Okay, don’t get me wrong. I use Adobe AIR applications, notably the almost‐excellent TweetDeck (more of the “almost” in a second.) I also use Java applications. But I only use them when there’s no native alternative that does what I want.
The reason is mostly in the user interface. The minor irritations that come with non‐native applications often end up being the death of a thousand cuts for the user experience.
Hands up those of you who have read the description of an application, and thought, “ooh, that’s just what I want!” then been utterly disappointed when you’ve found it’s written in Java. Because — and it shouldn’t still work like this, but it so often does:
- the thing looks like arse when you finally get it running (normally after installing yet another version of the JVM on your machine)
- it works nothing like the other applications you use — even the Java ones
- it’s slow as a dog with a broken leg
Cross‐platform development is hard, and it’s still being done badly by almost everyone.
Including Adobe, with their AIR. Now, this is a promising platform, it fundamentally works, it’s fairly lightweight, and I’m sure it will get better with time.
But it’s the little irritations that come with cross‐platform applications — basically, where they’ve had to reinvent the wheel — that can drive you up the wall.
Let’s take TweetDeck as an example. It’s an AIR‐platform Twitter client that has lots of nice features.
It’s also slightly annoying in lots of little ways.
The first version was good. But I had problems editing my Tweets. Because the standard Mac keyboard keys didn’t work with it. Option+← didn’t take me back a word. Option+→ didn’t take me forward a word. The standard Emacs bindings, that I grew up with and still, happily, work everywhere on a Mac, didn’t work.
That’s been partly fixed. And I was delighted to note that in the latest version, a spelling checker had been added — a feature I’d been wanting for ages (I’m good at spelling, but I like catching typos before they go out for the world to see.)
Except, when I started up the new version, and typed out my first new Tweet, I found out that it was an American spelling checker.
This, you see, wouldn’t happen with native applications.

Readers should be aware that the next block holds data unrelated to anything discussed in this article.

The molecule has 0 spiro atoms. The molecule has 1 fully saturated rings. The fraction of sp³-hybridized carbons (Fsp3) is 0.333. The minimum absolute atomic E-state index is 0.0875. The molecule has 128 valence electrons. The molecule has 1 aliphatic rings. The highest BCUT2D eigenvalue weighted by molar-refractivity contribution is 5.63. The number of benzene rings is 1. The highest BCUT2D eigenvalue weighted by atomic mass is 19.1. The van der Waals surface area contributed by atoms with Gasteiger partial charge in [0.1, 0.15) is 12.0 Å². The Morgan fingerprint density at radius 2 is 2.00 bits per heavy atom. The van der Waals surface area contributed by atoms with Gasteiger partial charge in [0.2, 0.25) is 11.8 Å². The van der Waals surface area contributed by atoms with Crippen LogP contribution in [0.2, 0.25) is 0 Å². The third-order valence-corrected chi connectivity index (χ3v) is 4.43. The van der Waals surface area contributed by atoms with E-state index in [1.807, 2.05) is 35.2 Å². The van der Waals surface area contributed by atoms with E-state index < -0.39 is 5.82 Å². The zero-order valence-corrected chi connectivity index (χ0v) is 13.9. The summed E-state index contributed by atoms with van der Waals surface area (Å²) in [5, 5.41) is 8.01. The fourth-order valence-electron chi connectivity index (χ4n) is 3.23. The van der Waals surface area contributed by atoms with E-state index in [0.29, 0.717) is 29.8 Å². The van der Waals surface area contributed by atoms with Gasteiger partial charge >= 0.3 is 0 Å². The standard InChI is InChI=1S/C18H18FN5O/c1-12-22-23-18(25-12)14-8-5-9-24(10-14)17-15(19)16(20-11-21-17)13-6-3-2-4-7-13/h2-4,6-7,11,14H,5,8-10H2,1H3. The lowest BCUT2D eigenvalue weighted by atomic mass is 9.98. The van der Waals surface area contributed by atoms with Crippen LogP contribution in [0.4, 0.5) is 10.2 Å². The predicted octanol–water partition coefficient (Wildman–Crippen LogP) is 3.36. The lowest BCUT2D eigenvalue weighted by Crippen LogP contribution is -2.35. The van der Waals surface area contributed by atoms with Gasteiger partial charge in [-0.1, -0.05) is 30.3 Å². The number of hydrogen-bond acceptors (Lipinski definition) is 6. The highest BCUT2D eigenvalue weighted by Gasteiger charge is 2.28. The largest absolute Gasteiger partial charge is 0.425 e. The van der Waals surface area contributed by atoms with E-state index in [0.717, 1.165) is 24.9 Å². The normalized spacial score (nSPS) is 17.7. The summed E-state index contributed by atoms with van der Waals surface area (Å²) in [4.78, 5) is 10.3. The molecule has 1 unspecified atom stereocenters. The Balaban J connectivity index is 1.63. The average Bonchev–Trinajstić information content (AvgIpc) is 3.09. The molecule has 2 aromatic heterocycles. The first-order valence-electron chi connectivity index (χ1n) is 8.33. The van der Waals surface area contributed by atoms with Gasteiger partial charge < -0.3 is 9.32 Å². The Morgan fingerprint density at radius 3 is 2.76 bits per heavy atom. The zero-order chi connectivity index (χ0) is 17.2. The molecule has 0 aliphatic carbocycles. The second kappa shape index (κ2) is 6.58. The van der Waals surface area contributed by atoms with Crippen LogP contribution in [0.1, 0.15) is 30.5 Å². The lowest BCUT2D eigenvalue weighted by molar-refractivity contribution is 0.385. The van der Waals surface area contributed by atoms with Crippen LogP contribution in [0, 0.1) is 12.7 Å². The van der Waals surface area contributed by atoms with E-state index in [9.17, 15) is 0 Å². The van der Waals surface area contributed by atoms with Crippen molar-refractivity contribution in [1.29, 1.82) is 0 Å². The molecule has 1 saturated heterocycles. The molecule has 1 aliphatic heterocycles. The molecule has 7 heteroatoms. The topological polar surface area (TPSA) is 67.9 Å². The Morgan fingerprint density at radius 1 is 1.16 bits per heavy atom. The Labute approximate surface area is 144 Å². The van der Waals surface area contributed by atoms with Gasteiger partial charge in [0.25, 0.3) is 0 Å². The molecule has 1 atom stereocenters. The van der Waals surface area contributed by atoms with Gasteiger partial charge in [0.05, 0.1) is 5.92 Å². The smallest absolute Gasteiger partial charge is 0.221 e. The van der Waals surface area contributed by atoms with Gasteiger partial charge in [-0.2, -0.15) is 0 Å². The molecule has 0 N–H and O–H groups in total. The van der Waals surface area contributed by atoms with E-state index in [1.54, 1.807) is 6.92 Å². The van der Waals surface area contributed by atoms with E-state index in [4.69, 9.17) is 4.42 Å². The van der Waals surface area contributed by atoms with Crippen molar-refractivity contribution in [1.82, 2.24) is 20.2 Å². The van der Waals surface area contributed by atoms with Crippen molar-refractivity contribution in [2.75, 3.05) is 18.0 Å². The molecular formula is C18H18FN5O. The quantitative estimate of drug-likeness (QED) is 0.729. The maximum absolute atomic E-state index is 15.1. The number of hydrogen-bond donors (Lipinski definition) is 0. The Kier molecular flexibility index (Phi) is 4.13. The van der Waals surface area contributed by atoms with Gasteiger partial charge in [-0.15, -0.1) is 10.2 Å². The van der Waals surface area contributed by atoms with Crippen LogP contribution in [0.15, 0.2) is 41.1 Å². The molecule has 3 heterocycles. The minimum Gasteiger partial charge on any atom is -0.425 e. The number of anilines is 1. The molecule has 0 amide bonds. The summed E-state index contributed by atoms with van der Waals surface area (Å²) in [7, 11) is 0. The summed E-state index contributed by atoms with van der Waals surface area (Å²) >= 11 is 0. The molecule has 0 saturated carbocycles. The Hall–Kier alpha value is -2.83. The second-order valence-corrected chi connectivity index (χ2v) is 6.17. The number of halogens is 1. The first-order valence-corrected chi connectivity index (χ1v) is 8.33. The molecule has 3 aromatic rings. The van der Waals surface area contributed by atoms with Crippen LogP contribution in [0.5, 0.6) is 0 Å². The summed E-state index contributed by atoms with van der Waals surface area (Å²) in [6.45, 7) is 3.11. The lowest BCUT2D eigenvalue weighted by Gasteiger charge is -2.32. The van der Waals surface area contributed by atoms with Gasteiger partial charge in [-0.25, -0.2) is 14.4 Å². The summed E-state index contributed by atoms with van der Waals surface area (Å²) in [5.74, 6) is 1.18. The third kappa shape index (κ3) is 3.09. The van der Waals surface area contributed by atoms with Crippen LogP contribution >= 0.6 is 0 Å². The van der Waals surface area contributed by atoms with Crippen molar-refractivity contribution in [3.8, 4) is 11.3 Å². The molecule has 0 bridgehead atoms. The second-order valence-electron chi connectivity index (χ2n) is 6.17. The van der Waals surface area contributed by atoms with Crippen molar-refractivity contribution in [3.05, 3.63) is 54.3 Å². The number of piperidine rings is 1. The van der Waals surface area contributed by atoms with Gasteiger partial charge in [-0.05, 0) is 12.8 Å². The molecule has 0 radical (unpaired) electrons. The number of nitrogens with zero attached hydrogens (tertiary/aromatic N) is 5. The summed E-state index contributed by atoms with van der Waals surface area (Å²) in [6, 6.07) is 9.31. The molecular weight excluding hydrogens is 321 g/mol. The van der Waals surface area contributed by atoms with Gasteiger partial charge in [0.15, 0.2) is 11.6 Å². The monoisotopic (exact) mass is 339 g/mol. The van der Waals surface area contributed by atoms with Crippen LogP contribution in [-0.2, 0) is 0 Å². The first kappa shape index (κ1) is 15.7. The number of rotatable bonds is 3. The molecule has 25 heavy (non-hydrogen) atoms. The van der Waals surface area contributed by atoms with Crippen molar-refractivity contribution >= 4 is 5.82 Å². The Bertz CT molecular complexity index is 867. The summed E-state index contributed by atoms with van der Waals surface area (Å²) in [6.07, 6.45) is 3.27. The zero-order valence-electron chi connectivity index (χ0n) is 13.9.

In fact, if If you fire up Apple’s XCode, drag a standard NSTextView onto your shiny new application, and run it, you get spell checking right from the start, all using the native OS X spell checking facility, and paying attention to your regional settings.
This is the advantage of native applications, especially compared to new starters like AIR. Developers can stand on the shoulders of giants very easily. I don’t have to do anything to get a powerful spell‐checker that supports a hundred different languages and pays attention to my regional settings. I just drag a text box onto my application and it works, using code that’s been written, tested and refined by hundreds of people over the course of decades.
It’s not just the native bits. I use Growl for my notifications. Except in TweetDeck, which has its own notification system. A notification system that’s almost, but not quite, like Growl, and pops itself over the top of my Growl notifications instead of joining in nicely with the other children.
It’s all about wheels, you see. And the reinvention thereof. The developer of TweetDeck, and the Adobe AIR development team, are all reinventing wheels, because that’s what you mostly have to do when you want to go cross‐platform.
And when you reinvent a wheel, you often end up with one that’s a different colour, or a different size, or with a different coefficient of friction. In many cases, in fact, you end up with one that’s not even circular.
Sure, things will get better. At some point Adobe will figure out how to get spell‐checking to work across different platforms. They may even figure out how to use the existing spell checker on those nice operating systems that come with them out of the box. So that particular wheel will be round.
But looking at all the Java apps out there — the ones where all the buttons look different, where keyboard shortcuts don’t work how you’d expect, where something fouls up because you’ve got an unexpected version of the Java Virtual Machine installed, or your PATH is set wrong, the ones where opening a file brings up something that looks like it’s running under X in 1993, the ones where hitting the usual shortcut key deletes all your text rather than saving it — I think it’ll be a long time before AIR’s young upstart wheels are the same colour as your native application’s wheels.
Now, I’m still going to be using TweetDeck, because it’s excellent for doing complicated things with Twitter. But I’m mostly going to be using the native Echofon, or Twitterific, because I’d like a spell checker that works in my language, and the ability to type international characters, and an editor where holding down the shift key accidentally when you hit the spacebar still actually types a space.
And this isn’t because Echofon or Twitterific’s developers are geniuses (although they’re clearly very smart cookies.) It’s because they’re developing native applications, so they didn’t have to think too hard about this stuff. They just stood on Apple’s shoulders and Everything Just Worked.
One day, we’ll have cross‐platform applications where Everything Just Works. But I won’t hold my breath. And until then, I’m afraid that Everything Nearly Just Works is going to be the standard cross‐platform irritation. And it’s enough of an irritation that I’m always happy to use two completely different applications on different platforms to do the same thing, rather than a single Java or Air app.